Painfree Productivity

Charlotte Black and Jordyn Kross

Recently our LERA member, Darynda Jones, was featured on the RWA University podcast talking about productivity. We highly recommend members check it out here:

There were several good notes on being productive, but overall the message was acceptance and finding ways to embrace your creative productivity style. But how do you discover what your productivity style is? And how do you adapt when the holidays, health, family, or the day job interrupt your process—that is, other than self-flagellation, which we writers are notoriously good at.

How do you stay on track?

Here are 11 tips for you to consider as you establish or re-establish your creative production:

  1. Set a schedule – Be honest about the amount of time you want to write and the amount of time you have available to write. Do you work 8 hours outside of the home? Do you have to commute? What is your natural sleep schedule? If you’re a night owl, planning an early morning writing routine might be a recipe for failure.
  2. Defend your time – Once you’ve set your schedule, make sure others—family, friends, etc.—know it’s important to you. They wouldn’t interrupt you if you were on an important work conference call, or dealing with the credit card company, or researching colleges, right? Your writing career is just as important. Own it. Lock the door, silence your phone, have the kids fend for themselves, tell your partner they’re in charge of homework/dinner/bedtime. Unless there’s a fire, arterial bleeding, or Chris Evans is at the front door, of course. But the point is, make sure they know that this is your time to achieve your goals.
  3. Set lower time/word targets – If you’ve been struggling to hit 2K words a day, or 5K a week, or 10 hours of hands-on-the-keyboard writing time, drop your targets. Build a feeling of success. Recognize that not all writing occurs at the keyboard. Sir Terry Pratchett famously had a writing goal of 400 words per day, and he had a very full writing career.
  4. Don’t write everyday – If writing every day creates a feeling of dread, stop. Lots of writers do write every day, or five days a week. And lots of writers don’t. Some writers write every day when they’re facing a deadline or when the story is flowing and then pause when the deadline is met or the flow slows. Find your own rhythm.
  5. Stop in the middle – Some writers find it easier to kick off the next session if they stop in the middle of a scene or even a sentence. Others review the last couple of scenes or what they wrote the day before to get back into the story. Some leave themselves notes in the document about what should come next. Find the thing that triggers you to get quickly back into your story when your next writing session starts.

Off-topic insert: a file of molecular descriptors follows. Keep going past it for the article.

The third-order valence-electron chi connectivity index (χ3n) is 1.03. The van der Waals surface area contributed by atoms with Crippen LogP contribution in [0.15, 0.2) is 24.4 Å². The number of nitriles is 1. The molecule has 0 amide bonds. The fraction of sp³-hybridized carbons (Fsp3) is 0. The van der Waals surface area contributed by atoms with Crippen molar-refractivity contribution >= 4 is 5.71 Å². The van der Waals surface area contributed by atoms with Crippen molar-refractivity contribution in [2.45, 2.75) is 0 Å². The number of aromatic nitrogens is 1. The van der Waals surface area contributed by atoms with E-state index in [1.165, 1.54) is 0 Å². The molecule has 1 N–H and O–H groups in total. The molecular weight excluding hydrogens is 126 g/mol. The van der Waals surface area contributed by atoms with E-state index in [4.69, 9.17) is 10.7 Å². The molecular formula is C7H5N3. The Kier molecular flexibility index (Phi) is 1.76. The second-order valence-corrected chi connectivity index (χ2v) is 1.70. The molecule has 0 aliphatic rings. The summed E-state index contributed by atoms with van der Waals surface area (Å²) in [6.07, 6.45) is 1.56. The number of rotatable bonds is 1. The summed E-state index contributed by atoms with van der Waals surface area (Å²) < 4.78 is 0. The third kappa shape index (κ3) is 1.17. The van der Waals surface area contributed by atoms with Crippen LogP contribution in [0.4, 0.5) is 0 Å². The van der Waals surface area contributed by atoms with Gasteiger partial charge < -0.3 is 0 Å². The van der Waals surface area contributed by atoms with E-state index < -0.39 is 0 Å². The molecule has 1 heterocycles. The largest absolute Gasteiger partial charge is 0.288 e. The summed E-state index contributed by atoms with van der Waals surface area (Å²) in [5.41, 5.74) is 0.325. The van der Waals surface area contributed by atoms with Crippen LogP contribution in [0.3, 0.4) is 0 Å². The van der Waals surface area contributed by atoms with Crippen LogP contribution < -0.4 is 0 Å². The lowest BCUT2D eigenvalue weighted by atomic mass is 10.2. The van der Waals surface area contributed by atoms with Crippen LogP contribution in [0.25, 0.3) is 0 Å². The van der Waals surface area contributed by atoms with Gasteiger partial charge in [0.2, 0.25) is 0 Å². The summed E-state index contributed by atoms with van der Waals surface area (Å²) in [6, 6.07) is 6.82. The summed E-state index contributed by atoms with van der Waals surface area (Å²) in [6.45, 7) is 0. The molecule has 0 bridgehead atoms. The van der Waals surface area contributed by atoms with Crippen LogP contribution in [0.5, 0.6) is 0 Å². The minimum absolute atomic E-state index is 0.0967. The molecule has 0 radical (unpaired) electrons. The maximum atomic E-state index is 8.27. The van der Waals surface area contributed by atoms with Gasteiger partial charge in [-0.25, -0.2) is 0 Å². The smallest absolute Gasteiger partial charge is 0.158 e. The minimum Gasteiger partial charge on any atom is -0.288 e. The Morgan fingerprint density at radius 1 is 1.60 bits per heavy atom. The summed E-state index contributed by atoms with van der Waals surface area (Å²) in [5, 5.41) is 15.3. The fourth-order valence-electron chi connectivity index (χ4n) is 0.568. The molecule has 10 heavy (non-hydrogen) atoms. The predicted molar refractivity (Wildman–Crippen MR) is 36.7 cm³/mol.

6. Take mental breaks – Pause your writing session after a powerful scene if you’re feeling emotionally stripped. Recognize the feeling and walk away for tea, etc. Then come back and finish your target.
  7. Be flexible in your methods – Maybe you need to outline, maybe you need to research, maybe you need to visit the backstory, maybe you need to participate in an online sprint, maybe you need to put the current project down for a bit and work on another until you feel refreshed. Maybe you need to shut the door and let the creative juices flow because you’re on a roll. Try different things until you find the one that works.
  8. Be kind to yourself – Make time for exercise, good diet, family needs, self-care. Bleed on the page when you’re writing, push yourself, and then rest and recover during your breaks.
  9. You can always exceed your targets – If the words are flowing, enjoy the process.
  10. Reevaluate your goals and processes on a regular basis – Consider if your targets are meeting your needs, progressing your career, helping you hit deadlines. If they aren’t, do you want to change your goals or your process? Only you can answer that question.
  11. Find support people – Get a person or people who you can bounce ideas off, explore concepts, celebrate accomplishments, hold each other accountable, and grow together. It may take several tries to find the right fit. This might include joining an RWA chapter (perhaps a genre-specific online chapter like Passionate Ink or Kiss of Death) or participating in NaNoWriMo – going to the local events. Consider hiring people to do tasks that are taking your time if possible. A cleaning service, grocery delivery, or a virtual/personal assistant to handle your “not-writing” tasks might make the difference for you. Time and money are the two variables in project management.

Bonus Tip: Be proud of your achievements – blow your horn! Throw that parade! Share your successes—even if it’s “only” making your writing goal—with your friends, family, fellow writers, and social media following. Sometimes, we just need someone to be a cheerleader.

What’s something you do to stay productive?

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